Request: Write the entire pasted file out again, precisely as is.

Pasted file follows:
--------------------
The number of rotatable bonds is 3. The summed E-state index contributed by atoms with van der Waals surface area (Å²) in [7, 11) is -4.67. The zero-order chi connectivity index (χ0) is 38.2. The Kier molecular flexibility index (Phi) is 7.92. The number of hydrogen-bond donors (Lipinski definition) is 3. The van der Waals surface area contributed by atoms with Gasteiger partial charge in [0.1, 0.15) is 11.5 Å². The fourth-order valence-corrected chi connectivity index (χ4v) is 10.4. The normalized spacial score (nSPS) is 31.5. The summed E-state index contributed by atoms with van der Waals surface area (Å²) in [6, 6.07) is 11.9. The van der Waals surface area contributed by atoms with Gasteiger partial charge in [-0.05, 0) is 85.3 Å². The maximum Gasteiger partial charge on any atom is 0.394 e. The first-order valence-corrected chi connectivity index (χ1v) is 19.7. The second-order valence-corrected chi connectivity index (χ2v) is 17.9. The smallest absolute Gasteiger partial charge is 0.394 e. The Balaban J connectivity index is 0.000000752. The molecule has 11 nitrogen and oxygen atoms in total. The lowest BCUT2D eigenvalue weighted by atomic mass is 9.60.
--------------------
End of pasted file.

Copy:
The number of rotatable bonds is 3. The summed E-state index contributed by atoms with van der Waals surface area (Å²) in [7, 11) is -4.67. The zero-order chi connectivity index (χ0) is 38.2. The Kier molecular flexibility index (Phi) is 7.92. The number of hydrogen-bond donors (Lipinski definition) is 3. The van der Waals surface area contributed by atoms with Gasteiger partial charge in [0.1, 0.15) is 11.5 Å². The fourth-order valence-corrected chi connectivity index (χ4v) is 10.4. The normalized spacial score (nSPS) is 31.5. The summed E-state index contributed by atoms with van der Waals surface area (Å²) in [6, 6.07) is 11.9. The van der Waals surface area contributed by atoms with Gasteiger partial charge in [-0.05, 0) is 85.3 Å². The maximum Gasteiger partial charge on any atom is 0.394 e. The first-order valence-corrected chi connectivity index (χ1v) is 19.7. The second-order valence-corrected chi connectivity index (χ2v) is 17.9. The smallest absolute Gasteiger partial charge is 0.394 e. The Balaban J connectivity index is 0.000000752. The molecule has 11 nitrogen and oxygen atoms in total. The lowest BCUT2D eigenvalue weighted by atomic mass is 9.60.